Egos are dangerous. They get in the way of self-improvement. My dad used to always tell me “The day you know it all is the day you cease to learn.” He was right.

Have you ever witnessed someone who, while meeting someone who has a much larger and more profitable business than theirs, try to impress them rather than question and listen to them? As a guru of sorts, I have encountered this many times. I am approached, or called by someone looking for help, only to have them tie up my time telling me how smart they are. I don’t care how smart they are. And I don’t have time to engage in a one-sided conversation. However, if they are truly looking for help, the chance to help them is something I cherish. Paid or not.

I know some of you are a bit off put by the previous paragraph as I sound arrogant and selfish. Those are not my intentions, but I put a great value on my time and I don’t appreciate people who eat it up. As much as I do enjoy meeting new people and talking business, I can’t help but see past the reason the person speaking to me has an underperforming business. Pride.

Ego can be healthy. The focus on the needs of “I” is an important factor in self-improvement. It is the desire for profit which usually comes as a result of painfully running a business without profit that inspires change. So humble yourself. Understand that if a teacher wants to know something about you that will help them give you better information, they will ask. Don’t be an un-teachable ego, be an inspired ego.

While an ego can be healthy, I’m not sure pride in one’s self ever is. It is hard to avoid feeling proud when your son just scored a touchdown, but what real benefit is there to others when you point it out to them. Worse is the person who is constantly saying “Look what I did.” Humility always trumps pride. “Who did this?… Wow, I did not know you did that. Hey Burt, did you see what Jim did?”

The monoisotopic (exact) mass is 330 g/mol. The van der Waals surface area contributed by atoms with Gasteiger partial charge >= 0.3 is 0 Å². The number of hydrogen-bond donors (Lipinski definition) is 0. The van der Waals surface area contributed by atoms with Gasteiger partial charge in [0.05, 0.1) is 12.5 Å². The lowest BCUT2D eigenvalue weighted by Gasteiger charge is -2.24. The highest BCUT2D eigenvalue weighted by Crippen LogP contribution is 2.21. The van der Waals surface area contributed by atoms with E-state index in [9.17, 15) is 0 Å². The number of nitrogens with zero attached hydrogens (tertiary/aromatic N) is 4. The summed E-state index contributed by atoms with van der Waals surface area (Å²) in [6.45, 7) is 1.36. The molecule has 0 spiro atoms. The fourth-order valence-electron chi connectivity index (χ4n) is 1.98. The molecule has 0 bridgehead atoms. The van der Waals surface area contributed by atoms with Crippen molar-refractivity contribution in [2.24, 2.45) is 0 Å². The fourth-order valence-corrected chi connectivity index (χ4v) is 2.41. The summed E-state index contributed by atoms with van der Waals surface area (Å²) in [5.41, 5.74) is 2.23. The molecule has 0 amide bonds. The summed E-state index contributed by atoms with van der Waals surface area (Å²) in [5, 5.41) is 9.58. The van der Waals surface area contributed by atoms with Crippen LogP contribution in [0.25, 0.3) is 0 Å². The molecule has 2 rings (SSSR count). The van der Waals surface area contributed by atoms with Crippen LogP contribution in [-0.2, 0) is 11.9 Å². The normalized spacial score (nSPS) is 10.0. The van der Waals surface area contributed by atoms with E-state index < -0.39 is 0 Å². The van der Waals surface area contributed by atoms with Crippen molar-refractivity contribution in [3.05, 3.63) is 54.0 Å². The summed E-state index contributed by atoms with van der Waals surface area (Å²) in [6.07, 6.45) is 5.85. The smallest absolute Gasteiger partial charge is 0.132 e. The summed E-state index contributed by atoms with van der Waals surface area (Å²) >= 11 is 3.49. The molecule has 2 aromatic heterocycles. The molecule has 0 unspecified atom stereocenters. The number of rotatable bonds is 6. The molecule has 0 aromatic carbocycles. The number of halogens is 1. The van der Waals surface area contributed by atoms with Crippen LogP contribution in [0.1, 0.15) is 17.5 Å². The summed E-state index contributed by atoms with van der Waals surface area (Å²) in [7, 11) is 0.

In the consulting business self-promotion is necessary to show what is possible. If I had spent 10 years running a company with no growth or profits, my advice would have little value. How I deliver those accomplishments is what’s key. If I say “I found this problem and here is how I fixed it…” I run the risk of sounding egotistical. If I say “My business was encountering this problem… so my team tried this… and it worked.” Do you see the subtle difference? I try to stay humble not just to be more likeable, I do it because people open up to me when I can show I am just like them. If I had never had a challenge in my business or claimed I always ran a perfect business, then how can I relate to the business owner who does not know how he is going to meet payroll? I have been there. I know the pain.

Be humble. Admit failure. Open your mind to a different way of thinking if you want to change something in your business. Listen with the intent to understand. Implement change with the understanding it may not work as you first thought it would. When it doesn’t – don’t look for the reasons why it can’t work, look for the reason it can.